Bourache - Borage, Langue-de-Bœuf
- Borago officinalis_

bourache_borago-officinalis_borage_langue-de-bœuf

“The leaves, flowers and seed, all or any of them, are good to expel pensiveness and melancholy; to clarify the blood, and to mitigate heat in fevers. The juice made into a syrup prevaileth much to all the purposes aforesaid, and is put with other cooling, opening, cleansing herbs to open obstructions, and help the yellow jaundice; and, mixed with fumitory, to cool, cleanse, and temper the blood, whereby it helpeth the itch, ringworms, and tetters, or other spreading scabs or sores. The flowers candied, or made into a conserve, are helpful in the former cases, but are chiefly used as a cordial, and are good for those that are weak with long sickness, and to comfort the heart and spirits of those that are in a consumption, or troubled with often swooning, or passions of the heart: the distilled water is no less effectual to all the purposes aforesaid, and helpeth the redness and inflammation of the eyes, being washed therewith; the dried herb is never used, but the green; yet available against inflammations and ulcers in the mouth or throat, to wash and gargle therewith.” Culpeper [1651]


“Those of our time do use the flowers in sallads to exhilerate and make the mind glad. There be also many things made of these used everywhere for the comfort of the heart, for the driving away of sorrow and increasing the joy of the minde. The leaves and floures of Borage put into wine make men and women glad and merry and drive away all sadnesse, dulnesse and melancholy, as Dioscorides and Pliny affirme. Syrup made of the floures of Borage comforteth the heart, purgeth melancholy and quieteth the phrenticke and lunaticke person. The leaves eaten raw ingender good bloud, especially in those that have been lately sicke.” Gerard [1597]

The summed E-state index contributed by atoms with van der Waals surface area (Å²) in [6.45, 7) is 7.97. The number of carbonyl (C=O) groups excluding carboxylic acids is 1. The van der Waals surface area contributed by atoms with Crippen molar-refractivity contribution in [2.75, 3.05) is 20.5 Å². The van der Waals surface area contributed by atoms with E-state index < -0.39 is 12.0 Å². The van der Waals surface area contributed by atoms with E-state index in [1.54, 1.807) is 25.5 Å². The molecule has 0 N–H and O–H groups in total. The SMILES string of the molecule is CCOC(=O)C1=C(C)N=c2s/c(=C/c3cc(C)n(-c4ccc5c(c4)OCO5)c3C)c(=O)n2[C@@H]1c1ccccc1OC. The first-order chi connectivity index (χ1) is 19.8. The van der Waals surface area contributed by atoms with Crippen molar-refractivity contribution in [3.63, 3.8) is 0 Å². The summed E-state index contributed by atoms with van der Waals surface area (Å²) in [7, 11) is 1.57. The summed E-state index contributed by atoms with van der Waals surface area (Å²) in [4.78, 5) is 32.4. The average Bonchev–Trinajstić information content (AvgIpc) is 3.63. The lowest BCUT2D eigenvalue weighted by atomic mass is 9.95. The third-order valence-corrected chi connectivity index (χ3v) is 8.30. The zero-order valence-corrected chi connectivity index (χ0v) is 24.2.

Pliny the Elder used it to give courage and comfort to the heart. One old wives’ tale states that if a woman slipped a bit of borage into a promising man’s drink it would give him the courage to propose. In Roman times, legionaries were sometimes doped before battles with a wine flavored with borage flowers or leaves.


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Statements on this website have not been evaluated by the FDA and are for educational purposes only. The information provided is not intended to diagnose, treat, or cure any diseases. Please consult a qualified health care professional for medical advice. © 2020 Carolyn Smith-Kizer, Clinical Herbalist - All rights reserved. Updated 11/23/2021

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